"KEEP BUSTIN'."

Posts Tagged ‘Leon Isaac Kennedy’

Penitentiary III

Wednesday, September 25th, 2019

Well holy shit. I’ve taken my sweet time getting to all three of Jamaa Fanaka’s PENITENTIARY movies, but they’ve all lived up to my hopes. If you’re not familiar, they star Leon Isaac Kennedy (LONE WOLF McQUADE) as Martel “Too Sweet” Gordone, a man who is unjustly incarcerated but becomes a legend in the prison boxing circuit. I’m sure it’s an inspiration for the UNDISPUTED series, but Fanaka’s world is angrier, dirtier, and much, much weirder.

Released in 1979, PENITENTIARY was actually the third movie Fanaka made while attending UCLA. Unlike other directors considered part of the L.A. Rebellion film movement, he was more attracted to Hollywood than to political statements, so he made straight up lurid and entertaining blaxploitation movies. But racism, cruelty and injustice are central to his stories.

PENITENTIARY II (1982) brings the action into the outside world, and it’s a little slicker and more expensive, so it features Mr. T and Ernie Hudson.

But PENITENTIARY III (1987) is a Cannon Film. It is not fucking around. It would be an exaggeration to say that Cannon did to the PENITENTIARY series what they did to THE TEXAS CHAIN SAW MASSACRE with part 2, but there’s definitely a hint of that sort of unhinged insanity. We find Too Sweet still a free man, competing as a legitimate boxer, when his corner man is paid off to put something in his water. (That he looks over his shoulder nervously and then just openly pours something into the water in front of an audience without anyone noticing is one of many goofy touches.) (read the rest of this shit…)

Penitentiary II

Tuesday, February 27th, 2018

PENITENTIARY II (1982) is that thing we love where a director has been burning it up on the fringes and then they get a little more resources behind them and they really go for it. Still low budget and outside of the mainstream, but more professional than the first PENITENTIARY (1979) or the two other features writer-director Jamaa Fanaka made while still a student at UCLA. So he’s still hungry and crazy, but able to accomplish more. It’s one of the beautiful parts of life.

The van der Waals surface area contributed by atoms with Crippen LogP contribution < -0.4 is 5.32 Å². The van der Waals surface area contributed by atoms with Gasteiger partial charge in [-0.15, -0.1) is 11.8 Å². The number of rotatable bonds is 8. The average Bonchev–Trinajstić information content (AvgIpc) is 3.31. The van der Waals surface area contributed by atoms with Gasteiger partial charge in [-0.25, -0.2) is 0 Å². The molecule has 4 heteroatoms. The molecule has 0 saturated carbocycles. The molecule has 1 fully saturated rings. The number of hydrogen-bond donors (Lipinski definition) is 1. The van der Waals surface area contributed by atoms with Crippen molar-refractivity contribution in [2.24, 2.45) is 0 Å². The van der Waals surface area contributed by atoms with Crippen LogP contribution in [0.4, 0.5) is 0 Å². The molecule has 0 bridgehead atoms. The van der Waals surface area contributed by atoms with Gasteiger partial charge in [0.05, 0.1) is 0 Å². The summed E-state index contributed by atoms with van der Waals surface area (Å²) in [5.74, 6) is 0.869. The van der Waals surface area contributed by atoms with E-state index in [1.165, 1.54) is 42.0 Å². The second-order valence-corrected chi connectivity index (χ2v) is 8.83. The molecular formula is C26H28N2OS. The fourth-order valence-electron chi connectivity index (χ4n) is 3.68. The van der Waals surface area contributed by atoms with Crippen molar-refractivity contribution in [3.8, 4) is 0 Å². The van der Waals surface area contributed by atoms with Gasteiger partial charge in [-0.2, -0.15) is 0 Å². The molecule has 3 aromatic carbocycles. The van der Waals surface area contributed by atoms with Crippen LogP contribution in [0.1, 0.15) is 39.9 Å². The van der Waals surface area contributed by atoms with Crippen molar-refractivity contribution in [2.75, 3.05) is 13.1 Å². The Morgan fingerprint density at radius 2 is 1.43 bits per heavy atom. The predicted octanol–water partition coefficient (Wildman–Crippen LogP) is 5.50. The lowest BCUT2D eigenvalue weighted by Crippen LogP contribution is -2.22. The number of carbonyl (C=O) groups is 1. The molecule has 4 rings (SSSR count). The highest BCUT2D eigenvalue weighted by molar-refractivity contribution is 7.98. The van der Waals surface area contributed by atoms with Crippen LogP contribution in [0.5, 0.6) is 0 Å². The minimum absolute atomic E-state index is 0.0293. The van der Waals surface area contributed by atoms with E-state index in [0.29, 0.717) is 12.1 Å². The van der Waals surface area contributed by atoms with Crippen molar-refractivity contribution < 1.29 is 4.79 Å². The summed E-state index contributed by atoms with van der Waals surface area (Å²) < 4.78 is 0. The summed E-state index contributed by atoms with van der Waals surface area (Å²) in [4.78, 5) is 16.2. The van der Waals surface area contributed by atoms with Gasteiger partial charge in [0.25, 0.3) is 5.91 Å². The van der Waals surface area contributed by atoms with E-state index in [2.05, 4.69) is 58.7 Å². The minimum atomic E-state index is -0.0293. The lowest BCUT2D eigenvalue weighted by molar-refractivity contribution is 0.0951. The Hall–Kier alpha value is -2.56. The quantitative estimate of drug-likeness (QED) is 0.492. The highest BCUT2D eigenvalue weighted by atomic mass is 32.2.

And you know this shit is gonna be good when there’s an opening scene and then a full credit sequence set to grimy DOLEMITE-esque blaxploitation funk and then a long STAR WARS style scroll explaining in more detail than necessary what’s going on.

The score is by Jack Wheaton, additional music by Marvin Gaye’s guitarist and musical director Gordon Banks. I tend to think that outside of the electro stuff like Zapp and “Atomic Dog,” funk no longer existed in the ’80s. Tell that to these opening credits, though: (read the rest of this shit…)

Penitentiary

Tuesday, April 5th, 2016

tn_penitentiaryNot long ago I wrote about director Jamaa Fanaka’s last film, STREET WARS (1992), and before that his first one, WELCOME HOME BROTHER CHARLES, aka SOUL VENGEANCE (1975). You could sum him up as a director of idiosyncratic blaxploitation, but he wasn’t some cynical Hollywood guy going where the money was. He really was a young filmmaker with a voice. He managed to do three feature films while he was still in film school: BROTHER CHARLES, EMMA MAE (1976) and the one he’s best known for, PENITENTIARY (1979).

This is a movie about a guy who gets screwed over by the racist system, goes to prison and makes his way by boxing. We’re talking eight years after SHAFT, seven years after SUPER FLY, three years after ROCKY.

Our hero is Martel “Too Sweet” Gordone (Leon Isaac Kennedy, HAMMER, LONE WOLF MCQUADE), who we first see as a homeless man sleeping in a little tent near a highway. He’s woken up by white dudes off-roading on motorcycles. Hitchhiking, he gets picked up by Linda (Hazel Spear, DISCO GODFATHER), a dream girl with a flower in her hair, driving a cool van. She explains that most people wouldn’t pick up hitchhikers on this highway because there are both men’s and women’s prisons nearby. (read the rest of this shit…)